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(p. 291) Key Terms 

(p. 291) Key Terms
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Subscriber: null; date: 23 October 2019

  • Adaptability—

    individuals, couples, and families exhibit flexibility to adjust to the demands of the environment

  • Ambiguity—

    the recognition that interdependence, complexity, and reciprocity create significant uncertainty (shades of gray) regarding causation, progression, and resolution of issues and problems.

  • Assessment—

    the application of individual, couple, and family psychological assessment methods to identify the assets and liabilities of individuals, couples, and families for the purpose of problem identification, treatment planning, and intervention, or to answer a focused question related to couple or family functioning.

  • Cartesian—

    the mechanistic system of philosophy of science espoused by Rene Descartes.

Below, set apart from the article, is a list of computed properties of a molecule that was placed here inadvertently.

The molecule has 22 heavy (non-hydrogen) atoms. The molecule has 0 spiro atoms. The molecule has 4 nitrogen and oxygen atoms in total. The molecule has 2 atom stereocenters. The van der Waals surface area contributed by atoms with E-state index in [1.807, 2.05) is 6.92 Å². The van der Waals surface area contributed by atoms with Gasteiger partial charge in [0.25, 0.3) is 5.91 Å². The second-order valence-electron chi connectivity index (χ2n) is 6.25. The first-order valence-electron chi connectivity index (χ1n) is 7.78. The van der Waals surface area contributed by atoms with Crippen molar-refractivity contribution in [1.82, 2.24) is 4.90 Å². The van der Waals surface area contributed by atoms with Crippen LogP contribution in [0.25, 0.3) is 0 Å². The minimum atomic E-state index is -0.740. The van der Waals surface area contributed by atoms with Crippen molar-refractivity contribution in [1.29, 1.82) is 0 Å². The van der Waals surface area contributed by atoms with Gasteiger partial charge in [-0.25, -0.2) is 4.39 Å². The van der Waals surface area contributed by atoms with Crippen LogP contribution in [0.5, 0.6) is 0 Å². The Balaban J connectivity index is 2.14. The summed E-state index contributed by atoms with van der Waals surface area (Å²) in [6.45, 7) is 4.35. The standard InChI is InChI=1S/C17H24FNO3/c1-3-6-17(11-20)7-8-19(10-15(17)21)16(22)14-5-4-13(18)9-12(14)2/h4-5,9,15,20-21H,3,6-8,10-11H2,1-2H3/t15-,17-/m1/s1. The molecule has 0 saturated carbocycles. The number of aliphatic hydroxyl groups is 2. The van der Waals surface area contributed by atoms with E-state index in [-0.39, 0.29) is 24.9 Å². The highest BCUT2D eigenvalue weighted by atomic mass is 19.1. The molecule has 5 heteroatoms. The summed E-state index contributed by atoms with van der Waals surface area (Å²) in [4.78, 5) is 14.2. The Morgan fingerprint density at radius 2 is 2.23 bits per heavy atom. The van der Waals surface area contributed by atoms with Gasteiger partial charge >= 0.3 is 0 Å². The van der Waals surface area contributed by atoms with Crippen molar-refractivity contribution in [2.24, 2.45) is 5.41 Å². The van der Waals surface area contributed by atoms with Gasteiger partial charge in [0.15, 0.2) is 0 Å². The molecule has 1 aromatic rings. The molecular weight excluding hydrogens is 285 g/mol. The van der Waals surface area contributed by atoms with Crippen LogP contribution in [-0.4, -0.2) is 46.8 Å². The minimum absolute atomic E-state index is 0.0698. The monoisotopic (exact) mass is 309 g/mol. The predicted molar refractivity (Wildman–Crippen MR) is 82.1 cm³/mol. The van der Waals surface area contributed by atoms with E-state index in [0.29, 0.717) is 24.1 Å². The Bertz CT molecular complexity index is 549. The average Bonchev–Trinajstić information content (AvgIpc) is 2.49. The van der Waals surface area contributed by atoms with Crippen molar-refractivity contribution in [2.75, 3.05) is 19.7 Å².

• Case Conceptualization—

    development of the overarching framework for contextualizing assessment, diagnosis, problem description, case formulation, and treatment planning.

  • Case Formulation—

    The second phase of case conceptualization involving organizing case information, providing systemic explanations, and prioritizing treatment goals.

  • Change of format—

    to move from treating the index client in a one-on-one format to treating various subsystems of the family or the entire family. Conversely, when treating couples or a family, changing the format of psychotherapy from conjoint to individual sessions.

  • Common factors—

    change mechanisms that are found in common across effective therapies. These include client factors; therapist demographic traits, training, personality and well-being; and the nature of the therapeutic alliance.

  • Complexity—